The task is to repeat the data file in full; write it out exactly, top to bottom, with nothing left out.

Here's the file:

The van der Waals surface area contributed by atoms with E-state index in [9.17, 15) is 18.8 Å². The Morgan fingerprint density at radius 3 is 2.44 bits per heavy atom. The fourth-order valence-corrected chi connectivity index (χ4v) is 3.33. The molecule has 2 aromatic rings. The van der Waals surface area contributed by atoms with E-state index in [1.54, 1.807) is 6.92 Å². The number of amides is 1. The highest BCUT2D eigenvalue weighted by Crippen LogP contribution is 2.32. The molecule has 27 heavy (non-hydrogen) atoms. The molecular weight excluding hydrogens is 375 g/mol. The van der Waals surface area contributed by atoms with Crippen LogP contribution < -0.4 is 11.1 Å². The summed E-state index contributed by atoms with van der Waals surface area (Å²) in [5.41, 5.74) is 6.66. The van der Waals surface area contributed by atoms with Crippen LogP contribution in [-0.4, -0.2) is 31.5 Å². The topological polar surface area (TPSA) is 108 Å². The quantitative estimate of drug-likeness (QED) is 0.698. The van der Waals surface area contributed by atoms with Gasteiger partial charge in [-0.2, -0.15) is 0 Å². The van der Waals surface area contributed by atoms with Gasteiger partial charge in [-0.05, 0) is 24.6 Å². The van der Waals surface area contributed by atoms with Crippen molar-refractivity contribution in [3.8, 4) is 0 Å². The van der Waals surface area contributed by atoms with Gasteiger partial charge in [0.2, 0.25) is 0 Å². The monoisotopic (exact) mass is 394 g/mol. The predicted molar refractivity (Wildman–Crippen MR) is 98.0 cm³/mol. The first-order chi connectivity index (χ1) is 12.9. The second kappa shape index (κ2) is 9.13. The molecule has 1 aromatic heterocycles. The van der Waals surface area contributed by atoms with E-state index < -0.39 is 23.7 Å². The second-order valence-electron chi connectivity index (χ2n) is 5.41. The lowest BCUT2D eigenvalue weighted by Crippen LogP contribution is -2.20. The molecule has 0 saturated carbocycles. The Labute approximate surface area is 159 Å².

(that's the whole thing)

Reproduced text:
The van der Waals surface area contributed by atoms with E-state index in [9.17, 15) is 18.8 Å². The Morgan fingerprint density at radius 3 is 2.44 bits per heavy atom. The fourth-order valence-corrected chi connectivity index (χ4v) is 3.33. The molecule has 2 aromatic rings. The van der Waals surface area contributed by atoms with E-state index in [1.54, 1.807) is 6.92 Å². The number of amides is 1. The highest BCUT2D eigenvalue weighted by Crippen LogP contribution is 2.32. The molecule has 27 heavy (non-hydrogen) atoms. The molecular weight excluding hydrogens is 375 g/mol. The van der Waals surface area contributed by atoms with Crippen LogP contribution < -0.4 is 11.1 Å². The summed E-state index contributed by atoms with van der Waals surface area (Å²) in [5.41, 5.74) is 6.66. The van der Waals surface area contributed by atoms with Crippen LogP contribution in [-0.4, -0.2) is 31.5 Å². The topological polar surface area (TPSA) is 108 Å². The quantitative estimate of drug-likeness (QED) is 0.698. The van der Waals surface area contributed by atoms with Gasteiger partial charge in [-0.2, -0.15) is 0 Å². The van der Waals surface area contributed by atoms with Gasteiger partial charge in [-0.05, 0) is 24.6 Å². The van der Waals surface area contributed by atoms with Crippen molar-refractivity contribution in [3.8, 4) is 0 Å². The van der Waals surface area contributed by atoms with Gasteiger partial charge in [0.2, 0.25) is 0 Å². The monoisotopic (exact) mass is 394 g/mol. The predicted molar refractivity (Wildman–Crippen MR) is 98.0 cm³/mol. The first-order chi connectivity index (χ1) is 12.9. The second kappa shape index (κ2) is 9.13. The molecule has 1 aromatic heterocycles. The van der Waals surface area contributed by atoms with E-state index < -0.39 is 23.7 Å². The second-order valence-electron chi connectivity index (χ2n) is 5.41. The lowest BCUT2D eigenvalue weighted by Crippen LogP contribution is -2.20. The molecule has 0 saturated carbocycles. The Labute approximate surface area is 159 Å².